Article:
While I would not say that I am a people pleaser, I would say that I prefer to avoid conflict. In fact, I really dislike conflict.

This desire to avoid conflict has led me to compromise my truth, especially after I lost my husband.

Someone would ask me how I was doing. At first I tried to be honest. Maybe I had just found something of meaning that belonged to my husband. Maybe I had been crying, wrapped up in a blanket on the couch. Maybe I had been missing our life together on the farm.

I shared my honest feelings at first. Most of the time I felt more uncomfortable after sharing, primarily because the person inquiring seemed to be feeling more uncomfortable.

I learned that expressing my honest feelings really seemed to be unproductive. I often felt frustrated by the encounter.

I began to numb out and say I was OK when someone inquired. That way the emotional disconnect did not occur.

Or did it?

Reflecting back now I believe I was sacrificing my truth in order that the inquiring person could feel better. If I said I felt OK, they could feel OK. Everything was OK.

Except, I did not express my truth. And I really cheated the other person out of hearing my truth.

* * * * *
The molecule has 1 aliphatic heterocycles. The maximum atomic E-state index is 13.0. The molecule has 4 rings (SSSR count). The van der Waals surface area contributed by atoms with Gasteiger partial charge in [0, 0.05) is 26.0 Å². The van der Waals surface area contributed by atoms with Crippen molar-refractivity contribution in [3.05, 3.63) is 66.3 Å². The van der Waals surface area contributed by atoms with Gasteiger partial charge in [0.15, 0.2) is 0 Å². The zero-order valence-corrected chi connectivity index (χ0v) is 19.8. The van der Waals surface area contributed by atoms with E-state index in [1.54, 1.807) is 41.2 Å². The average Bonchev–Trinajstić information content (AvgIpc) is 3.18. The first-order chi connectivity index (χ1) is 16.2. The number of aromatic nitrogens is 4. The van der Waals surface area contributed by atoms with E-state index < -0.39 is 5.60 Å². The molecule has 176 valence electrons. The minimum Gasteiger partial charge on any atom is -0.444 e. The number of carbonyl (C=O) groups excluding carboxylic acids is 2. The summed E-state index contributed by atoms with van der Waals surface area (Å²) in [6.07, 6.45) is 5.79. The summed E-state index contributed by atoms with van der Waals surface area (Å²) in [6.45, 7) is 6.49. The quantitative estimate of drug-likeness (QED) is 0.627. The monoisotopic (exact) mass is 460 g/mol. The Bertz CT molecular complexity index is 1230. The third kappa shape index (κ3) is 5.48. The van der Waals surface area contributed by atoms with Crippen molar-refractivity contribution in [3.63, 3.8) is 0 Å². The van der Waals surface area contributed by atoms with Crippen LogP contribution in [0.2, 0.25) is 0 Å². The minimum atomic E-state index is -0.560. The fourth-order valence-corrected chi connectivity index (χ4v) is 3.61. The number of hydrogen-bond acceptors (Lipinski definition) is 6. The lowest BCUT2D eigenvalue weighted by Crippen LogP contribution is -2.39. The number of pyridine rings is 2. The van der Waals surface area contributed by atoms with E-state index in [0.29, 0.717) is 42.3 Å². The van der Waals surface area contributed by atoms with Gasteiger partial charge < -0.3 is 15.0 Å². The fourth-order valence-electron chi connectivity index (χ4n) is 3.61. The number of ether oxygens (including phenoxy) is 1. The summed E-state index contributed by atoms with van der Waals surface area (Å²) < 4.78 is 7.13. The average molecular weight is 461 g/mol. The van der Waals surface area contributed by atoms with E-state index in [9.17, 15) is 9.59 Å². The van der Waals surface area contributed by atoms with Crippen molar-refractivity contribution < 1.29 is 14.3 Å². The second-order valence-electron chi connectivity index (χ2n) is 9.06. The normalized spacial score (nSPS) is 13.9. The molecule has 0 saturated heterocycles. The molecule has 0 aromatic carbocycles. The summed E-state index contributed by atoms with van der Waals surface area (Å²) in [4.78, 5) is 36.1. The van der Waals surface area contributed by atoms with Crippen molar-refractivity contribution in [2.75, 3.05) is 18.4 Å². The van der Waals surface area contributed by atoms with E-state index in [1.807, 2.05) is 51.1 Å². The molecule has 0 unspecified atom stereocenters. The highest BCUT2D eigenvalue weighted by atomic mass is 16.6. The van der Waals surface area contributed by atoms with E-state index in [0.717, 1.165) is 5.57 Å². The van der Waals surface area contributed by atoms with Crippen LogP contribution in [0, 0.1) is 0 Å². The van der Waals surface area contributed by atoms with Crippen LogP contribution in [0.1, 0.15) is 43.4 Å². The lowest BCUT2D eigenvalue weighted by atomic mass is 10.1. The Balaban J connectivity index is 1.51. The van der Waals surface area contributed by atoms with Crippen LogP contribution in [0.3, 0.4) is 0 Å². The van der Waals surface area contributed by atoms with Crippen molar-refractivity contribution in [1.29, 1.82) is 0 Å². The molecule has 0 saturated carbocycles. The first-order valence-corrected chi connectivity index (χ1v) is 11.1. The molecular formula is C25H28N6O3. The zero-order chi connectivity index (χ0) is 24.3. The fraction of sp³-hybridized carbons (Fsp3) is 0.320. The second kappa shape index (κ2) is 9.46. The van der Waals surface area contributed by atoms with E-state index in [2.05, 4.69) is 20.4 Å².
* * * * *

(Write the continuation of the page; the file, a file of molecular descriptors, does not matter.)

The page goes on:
My story is not unique. Our culture as a whole tends to deny grief and loss. It’s easier that way.

This denial really keeps us stuck in our grief. When feelings are dismissed or denied there is no healing or growth.


Acknowledgment of your feelings is the beginning of your MOVE BEYOND GRIEF. Acknowledgment leads to greater awareness, which in turn brings choices.

You have a choice of whether to share your feelings or keep them to yourself. This is your decision, based on what feels right for you. This is different from denying your reality in order that others will not feel uncomfortable.


Author's Bio: 

Sandy Clendenen lost her husband and best friend in 1999, after twenty-one years of marriage. Her grief process was lengthy and complex. Sandy felt stuck in layers of unresolved grief. As part of her heaing, Sandy filled numerous journals with her thoughts and feelings. A review of these journals several years later revealed insights into the grief process which Sandy is now committed to sharing with other grievers. Sandy attended seminary for 3 years. She also received her Master of Arts in Counseling Psychology. Sandy has also worked in various areas of hands on healing. Sandy incorporates her vast personal experience and education into her grief coaching products and services. http://movebeyondgrief.com

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